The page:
I failed to prove $F_0$ is the CNF with neither the least propositional variables nor the least clauses. Is there an another CNF $F'$ with less propostional variables or less clauses? How to find the minimal number of propositional variables and clauses of legal CNFs?

  • 1
    $\begingroup$ If the 2nd group of terms in $F_0$ is supposed to rule out that a vertex has 2 or more colors, shouldn't the term be $(\bigwedge_{c_1 \not= c_2 \in C} (\neg P_v^{c_1} \vee \neg P_v^{c_2}))$ ( instead of $(\bigvee_{c_1 \not= c_2 \in C} (\neg P_v^{c_1} \wedge \neg P_v^{c_2}))$ ) ? As it stands the duplicity check passes iff for a given vertex there exist 2 [amongst all] colors that are not assigned to that vertex. What you want is that for each triple of vertex and 2 different colors, [at least] one color is not assigned to the vertex. $\endgroup$
    – collapsar
    Sep 27, 2019 at 15:40

2 Answers 2


The problem statement needs to be specified more precisely to be meaningful.

If I'm being pedantic, I would say that the minimum number of propositional variables is zero: you can solve the graph coloring problem (taking exponential time if necessary), then either use the formula $\text{True}$ or $\text{False}$ according to whether the graph is $C$-colorable or not. I suspect this isn't what you're looking for, so you probably need to define the problem statement more carefully to be able to answer the question in a useful way. For instance, perhaps you need to specify exactly what properties you want $F$ to have.

  • $\begingroup$ Thanks for your answer. I've edited my problem. In the language of set theory, what I want to ask is to find a set of CNFs so that there's a bijection between the set of CNFs and the set of graph coloring problems. Is that clear enough? $\endgroup$ Sep 28, 2019 at 2:40
  • $\begingroup$ And, appologize for my typo of the number propositional variables. In fact, I use $|V| \min (|V|, |C|)$ propositional variables in designed CNF. $\endgroup$ Sep 28, 2019 at 2:56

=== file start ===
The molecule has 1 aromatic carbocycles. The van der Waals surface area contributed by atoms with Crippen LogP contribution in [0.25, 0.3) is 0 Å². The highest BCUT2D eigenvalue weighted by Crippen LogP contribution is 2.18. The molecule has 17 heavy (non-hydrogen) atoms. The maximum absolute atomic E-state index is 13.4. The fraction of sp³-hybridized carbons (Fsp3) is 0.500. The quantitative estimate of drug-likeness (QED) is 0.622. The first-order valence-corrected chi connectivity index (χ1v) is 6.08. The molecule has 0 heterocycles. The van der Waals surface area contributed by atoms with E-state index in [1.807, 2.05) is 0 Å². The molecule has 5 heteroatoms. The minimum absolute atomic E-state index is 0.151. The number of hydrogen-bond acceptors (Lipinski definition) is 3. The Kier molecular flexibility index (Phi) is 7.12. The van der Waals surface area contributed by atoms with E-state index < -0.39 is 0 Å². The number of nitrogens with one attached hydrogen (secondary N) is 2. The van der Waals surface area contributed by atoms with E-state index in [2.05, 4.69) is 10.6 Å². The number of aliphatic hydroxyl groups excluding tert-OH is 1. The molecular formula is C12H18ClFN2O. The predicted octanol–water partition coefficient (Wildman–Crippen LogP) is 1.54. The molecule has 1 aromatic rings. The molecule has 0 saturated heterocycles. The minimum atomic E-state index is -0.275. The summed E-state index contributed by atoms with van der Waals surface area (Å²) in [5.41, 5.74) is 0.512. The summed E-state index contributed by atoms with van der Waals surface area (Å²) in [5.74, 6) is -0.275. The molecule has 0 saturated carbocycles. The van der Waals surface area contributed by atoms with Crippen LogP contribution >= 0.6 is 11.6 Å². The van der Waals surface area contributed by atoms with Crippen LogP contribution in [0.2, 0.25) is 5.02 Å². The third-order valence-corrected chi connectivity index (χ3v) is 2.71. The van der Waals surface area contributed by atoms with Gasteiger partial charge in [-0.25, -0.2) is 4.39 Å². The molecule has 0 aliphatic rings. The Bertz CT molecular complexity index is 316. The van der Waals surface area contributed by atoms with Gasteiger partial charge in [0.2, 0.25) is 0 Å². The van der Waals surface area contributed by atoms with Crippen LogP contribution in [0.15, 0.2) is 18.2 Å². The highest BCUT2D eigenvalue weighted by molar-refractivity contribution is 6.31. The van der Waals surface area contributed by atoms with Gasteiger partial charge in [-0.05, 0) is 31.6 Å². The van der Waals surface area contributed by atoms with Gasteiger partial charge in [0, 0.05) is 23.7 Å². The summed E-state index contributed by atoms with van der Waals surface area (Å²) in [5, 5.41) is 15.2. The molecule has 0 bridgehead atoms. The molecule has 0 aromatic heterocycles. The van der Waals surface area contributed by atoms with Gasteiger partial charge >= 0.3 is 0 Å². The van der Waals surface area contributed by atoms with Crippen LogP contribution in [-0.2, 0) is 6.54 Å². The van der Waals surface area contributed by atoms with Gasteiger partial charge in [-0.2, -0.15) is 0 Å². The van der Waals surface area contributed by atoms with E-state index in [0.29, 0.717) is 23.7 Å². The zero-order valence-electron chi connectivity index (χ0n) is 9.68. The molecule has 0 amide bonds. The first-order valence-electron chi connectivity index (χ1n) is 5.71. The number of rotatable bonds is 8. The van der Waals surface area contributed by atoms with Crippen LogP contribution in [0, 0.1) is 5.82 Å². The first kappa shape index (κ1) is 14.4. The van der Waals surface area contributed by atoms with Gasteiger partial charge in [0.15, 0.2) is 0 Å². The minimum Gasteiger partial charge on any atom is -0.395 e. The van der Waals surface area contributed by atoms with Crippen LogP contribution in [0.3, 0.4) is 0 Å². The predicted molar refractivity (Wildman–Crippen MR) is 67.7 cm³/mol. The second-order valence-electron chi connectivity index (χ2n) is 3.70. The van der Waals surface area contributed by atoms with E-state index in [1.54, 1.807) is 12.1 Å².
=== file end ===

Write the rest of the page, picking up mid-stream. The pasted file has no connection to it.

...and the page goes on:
• $\begingroup$ @namasikanam, That doesn't seem sufficient. I suspect you want some additional properties, such as satisfiability of the CNF is related to colorability of the graph, or that any satisfying assignment somehow can be used to construct a coloring of the graph (but in polynomial time? or is exponential time ok?), or something. $\endgroup$
    – D.W.
    Sep 28, 2019 at 4:46
  • 1
    $\begingroup$ @namasikanam, good idea. One can encode a graph coloring problem using $2 |E| \lg |V| + \lg |C|$ bits, so if we don't need the CNF to have any properties (e.g., its satisfiability must be related to the colorability of the graph), then you could encode from there to any family of at least $2^{2 |E| \lg |V| + \lg |C|}$ formulas. For instance, there are $\ge 2^{2^n}$ CNF formulas on $n$ variables, so $\lg (2 |E| \lg |V| + \lg |C|)$ variables should suffice. I question whether this is useful or what is intended, though. $\endgroup$
    – D.W.
    Sep 29, 2019 at 4:05
  • 1
    $\begingroup$ @namasikanam, sorry, I don't know what is meant by "one formula to describe all graph coloring problems". $\endgroup$
    – D.W.
    Sep 29, 2019 at 19:56

I think optimization is we can drop the second constraint in PL formula. If a node is assigned with multiple colors, we can just have to pick one color, as they will all satisfy the edge constraints. So F is satisfiable iff a graph coloring exists.